Prophets were notoriously humorless characters. You would never want Jeremiah, Obadiah, or Ezekiel at a party. But I have invited Jonah into our Sunday worship in July. Maybe it would be easier to swallow his message with some alleged humor, offered in the following story.
Mildred, the church gossip and self-appointed monitor of the church's morals, couldn’t keep from sticking her nose in other people's business. Most members did not approve of her vigilante activities but feared her enough to maintain their silence.
She made a mistake, however, when she accused Frank, a new member, of being an irresponsible drunk after she saw his old pickup parked in front of the town's only tavern one afternoon. She emphatically told Frank (and several others) that everyone who saw it there knew full well what he was doing.
Frank, a man of few words, merely listened, looked Mildred in the eye, turned and walked away.
He didn't explain, defend, or deny.
Later that evening, Frank quietly parked his pickup in front of Mildred's house... Walked home... And left it there all night.
In the person of Jonah the writer holds up a mirror in front of us and asks, “Do you by chance recognize yourself?”
Come and meet Jonah. Come and see yourself in this recalcitrant prophet. Come and explore God’s relationship with you in this twisting story. And, come and see God’s relentless compassion --- “The Lord is gracious and merciful, slow to anger, and abounding in steadfast love.”
In 2011 Lisa Mensinger walked into Zion Evangelical Lutheran Church and moved into our hearts. It didn’t take long for us to see how the Spirit walked with her or, perhaps, the way the Holy Gust blew her into our life together.
It is said that the Holy Spirit loves company. Well, so does Lisa. Together they explored more and more ways to draw people into the web of God’s grace. Youth ministry morphed into expanded relationships with parents, faith coaches, mentors, and adult partners in service events and ELCA youth gatherings. The Spirit and Lisa couldn’t leave our worship well enough alone. Youth led midweek Lenten worship. Then, Lisa became fully involved in worship planning. All along the way, she continued to develop abiding relationships.
Then it seemed good to the Holy Spirit and to Lisa, that she should heed the call for public ordained ministry. She walked with mentors, spiritual directors, and with us, discerning her way. Like the disciples on the road to Emmaus, her heart burned as Jesus appeared in the scriptures for her. Later she walked as a student chaplain into hospital rooms and waiting rooms, learning to be Christ for those in distress. Now, her training calls her into a new walk in ministry, serving an internship with Elim Lutheran Church, an urban congregation in Ogden.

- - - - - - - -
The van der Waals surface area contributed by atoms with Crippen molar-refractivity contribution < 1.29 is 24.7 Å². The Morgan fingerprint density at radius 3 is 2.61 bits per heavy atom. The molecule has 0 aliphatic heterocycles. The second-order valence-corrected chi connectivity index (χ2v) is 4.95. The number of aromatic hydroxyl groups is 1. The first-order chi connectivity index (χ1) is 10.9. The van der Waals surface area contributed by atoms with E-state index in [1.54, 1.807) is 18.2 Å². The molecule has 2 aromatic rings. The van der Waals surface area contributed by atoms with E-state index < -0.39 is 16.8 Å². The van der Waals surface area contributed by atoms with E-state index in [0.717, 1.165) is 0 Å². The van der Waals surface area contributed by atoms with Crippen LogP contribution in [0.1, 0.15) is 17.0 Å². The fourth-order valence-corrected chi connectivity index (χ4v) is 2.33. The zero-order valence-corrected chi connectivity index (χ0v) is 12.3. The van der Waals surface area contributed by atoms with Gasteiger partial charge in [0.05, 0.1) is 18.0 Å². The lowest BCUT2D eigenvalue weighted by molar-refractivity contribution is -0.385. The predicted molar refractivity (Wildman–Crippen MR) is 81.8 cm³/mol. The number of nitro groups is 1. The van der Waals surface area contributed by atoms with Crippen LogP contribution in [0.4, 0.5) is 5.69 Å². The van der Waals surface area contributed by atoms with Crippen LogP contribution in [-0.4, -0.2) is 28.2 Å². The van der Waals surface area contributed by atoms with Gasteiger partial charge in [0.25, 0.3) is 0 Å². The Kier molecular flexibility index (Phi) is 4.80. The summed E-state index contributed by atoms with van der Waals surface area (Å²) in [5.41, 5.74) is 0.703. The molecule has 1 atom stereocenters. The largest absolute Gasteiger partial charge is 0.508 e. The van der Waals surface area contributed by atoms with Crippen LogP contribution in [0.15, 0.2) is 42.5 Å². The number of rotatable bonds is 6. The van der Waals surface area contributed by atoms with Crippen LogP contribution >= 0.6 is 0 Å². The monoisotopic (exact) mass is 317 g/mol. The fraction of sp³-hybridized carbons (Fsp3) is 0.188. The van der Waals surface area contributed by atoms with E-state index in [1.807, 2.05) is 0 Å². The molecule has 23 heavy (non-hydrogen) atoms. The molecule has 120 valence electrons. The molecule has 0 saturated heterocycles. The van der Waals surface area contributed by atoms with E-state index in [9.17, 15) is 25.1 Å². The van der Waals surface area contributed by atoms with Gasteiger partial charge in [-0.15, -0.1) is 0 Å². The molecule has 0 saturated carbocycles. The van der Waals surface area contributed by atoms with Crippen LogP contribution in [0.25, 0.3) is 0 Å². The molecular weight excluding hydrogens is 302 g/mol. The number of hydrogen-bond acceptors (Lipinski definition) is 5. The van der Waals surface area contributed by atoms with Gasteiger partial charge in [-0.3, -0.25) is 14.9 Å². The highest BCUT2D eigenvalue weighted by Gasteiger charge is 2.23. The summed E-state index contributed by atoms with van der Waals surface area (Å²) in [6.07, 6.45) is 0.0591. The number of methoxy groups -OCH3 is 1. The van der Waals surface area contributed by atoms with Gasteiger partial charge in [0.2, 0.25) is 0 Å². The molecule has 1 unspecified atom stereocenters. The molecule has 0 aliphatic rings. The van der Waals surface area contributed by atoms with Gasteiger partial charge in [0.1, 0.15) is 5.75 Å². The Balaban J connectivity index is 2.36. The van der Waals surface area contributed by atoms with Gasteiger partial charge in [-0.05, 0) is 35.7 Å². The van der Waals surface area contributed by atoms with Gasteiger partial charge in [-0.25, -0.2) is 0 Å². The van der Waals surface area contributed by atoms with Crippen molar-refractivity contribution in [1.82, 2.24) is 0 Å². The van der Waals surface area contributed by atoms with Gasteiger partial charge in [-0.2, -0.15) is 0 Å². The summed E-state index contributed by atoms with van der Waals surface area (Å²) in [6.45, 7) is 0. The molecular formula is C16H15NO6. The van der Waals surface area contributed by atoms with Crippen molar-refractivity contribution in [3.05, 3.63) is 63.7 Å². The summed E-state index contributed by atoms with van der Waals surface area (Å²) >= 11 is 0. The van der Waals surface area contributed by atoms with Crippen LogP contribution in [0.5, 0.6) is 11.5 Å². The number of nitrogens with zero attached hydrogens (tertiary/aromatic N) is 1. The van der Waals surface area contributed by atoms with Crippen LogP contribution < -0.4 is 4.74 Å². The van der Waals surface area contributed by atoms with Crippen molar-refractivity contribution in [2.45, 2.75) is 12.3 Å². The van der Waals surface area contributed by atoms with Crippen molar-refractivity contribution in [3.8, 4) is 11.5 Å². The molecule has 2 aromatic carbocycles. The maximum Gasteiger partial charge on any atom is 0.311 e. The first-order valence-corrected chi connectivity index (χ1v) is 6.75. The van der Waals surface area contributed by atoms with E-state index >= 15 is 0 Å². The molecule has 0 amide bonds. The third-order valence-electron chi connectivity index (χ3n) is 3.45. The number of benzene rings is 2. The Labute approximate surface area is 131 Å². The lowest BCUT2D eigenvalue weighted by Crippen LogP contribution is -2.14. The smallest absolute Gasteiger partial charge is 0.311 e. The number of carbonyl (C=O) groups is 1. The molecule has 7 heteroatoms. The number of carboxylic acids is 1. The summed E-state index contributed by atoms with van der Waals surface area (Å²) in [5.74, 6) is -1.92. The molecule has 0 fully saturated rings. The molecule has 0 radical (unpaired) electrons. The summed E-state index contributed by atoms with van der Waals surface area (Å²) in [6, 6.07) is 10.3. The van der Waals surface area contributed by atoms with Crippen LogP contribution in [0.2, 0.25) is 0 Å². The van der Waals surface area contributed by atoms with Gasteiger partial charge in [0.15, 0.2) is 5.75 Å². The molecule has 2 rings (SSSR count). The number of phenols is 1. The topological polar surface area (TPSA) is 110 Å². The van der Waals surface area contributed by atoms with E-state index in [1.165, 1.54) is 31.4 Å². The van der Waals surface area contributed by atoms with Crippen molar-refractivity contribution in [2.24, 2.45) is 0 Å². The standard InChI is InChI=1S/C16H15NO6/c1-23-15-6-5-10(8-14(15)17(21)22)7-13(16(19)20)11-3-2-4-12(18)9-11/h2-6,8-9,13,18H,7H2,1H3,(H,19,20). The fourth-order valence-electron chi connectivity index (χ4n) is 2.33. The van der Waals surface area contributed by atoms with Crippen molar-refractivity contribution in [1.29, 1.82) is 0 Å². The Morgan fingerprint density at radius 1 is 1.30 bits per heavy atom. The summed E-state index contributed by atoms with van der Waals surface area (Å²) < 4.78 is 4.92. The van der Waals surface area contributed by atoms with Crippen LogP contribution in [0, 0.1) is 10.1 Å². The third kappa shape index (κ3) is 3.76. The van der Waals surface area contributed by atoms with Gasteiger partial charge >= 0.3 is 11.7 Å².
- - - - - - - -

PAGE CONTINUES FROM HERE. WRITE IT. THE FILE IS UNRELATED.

We share in Lisa’s Holy Spirit-ed walk. Long before she entered seminary (which means, “seedbed”) I believe that our community of faith was Lisa’s seedbed. The Spirit was planting, cultivating and nurturing Lisa’s call among us. We are in mission together, in a different way and in a very personal way. We have provided scholarship assistance through our mission support. We pray for Lisa. All of this has proved to be mutually bene˜cial. Together, we have grown in our faith. We have learned that mission support goes beyond “what we are doing for another.” In church language, this is called “accompaniment.” It is accompanying one another, a walking together, learning and supporting one another. In Tanzania we say, “bega kwa bega,” °- hand in hand, shoulder to shoulder.
When you think on all of this, we are walking on holy ground, with Christ.
Pastor Steve Klemz
We are still in Easter, called to be Easter people. And what are Easter people? We are like those first women who “go and tell” that Jesus is risen! When people ask what I believe about Christianity and the Gospel, they often temper their request: “Please, keep it simple.” While in Tanzania, a Peace Corps volunteer asked me to describe my belief, “in ten words or less.”
My response? Not if/then but because/therefore --- Because Jesus lives…..
A pastor friend who accompanied me, chimed in: We’re all jerks. God loves you anyhow.
I have put some members in our community on the spot. “In ten words or fewer,” I asked, “how would you proclaim the gospel?” “If need be, you may include a clarifying sentence.”
Here’s what they had to say:
Throughout the Bible, God empowered ordinary, reluctant sinners to do extraordinary things. -Kathy Foulks
Selfless, unconditional grace, love and forgiveness for all – at all times and places. -Lisa Mensinger
Thank you for what I have been given. May it be enough for the road ahead. Onward. -Louise Nelson
Grace: "Apathy is perceived poorly, it doesn't matter because of Jesus" -Christian Mogren
Could you have asked a more complex and yet simple thing? -Chandler Bursey
“Nevertheless [Luther’s “dennoch”], God IS real. Resurrection IS. Grace IS. The Music goes on — so, get with it.” James Gardner with some clarification:
And it continues to baffle me why Jesus said that it is now “better” for us that the Holy Spirit is now within in new depth and clarity — I would have asked Jesus to be right beside me (a walking Wikipedia of “answers” and an ATM — Santa Claus — for any needed goodies).
Instead, we walk a walk of Faith, in Grace, because of Christ, as conveyed in Scripture, to the Glory of God.
And your response?
“Always be ready to share the hope that is within you,” writes the Apostle Paul.
In the meantime, it is enough to proclaim:
Christ is risen!
Write something about yourself. No need to be fancy, just an overview.
CONNECTING THROUGH GRACE
We are a Reconciling in Christ community. All are welcome!
Evangelical Lutheran Church in America, Rocky Mountain Synod
ZION EVANGELICAL LUTHERAN CHURCH
1070 Foothill Drive
Salt Lake City, UT 84108
Every Summer Sunday:
10 am Worship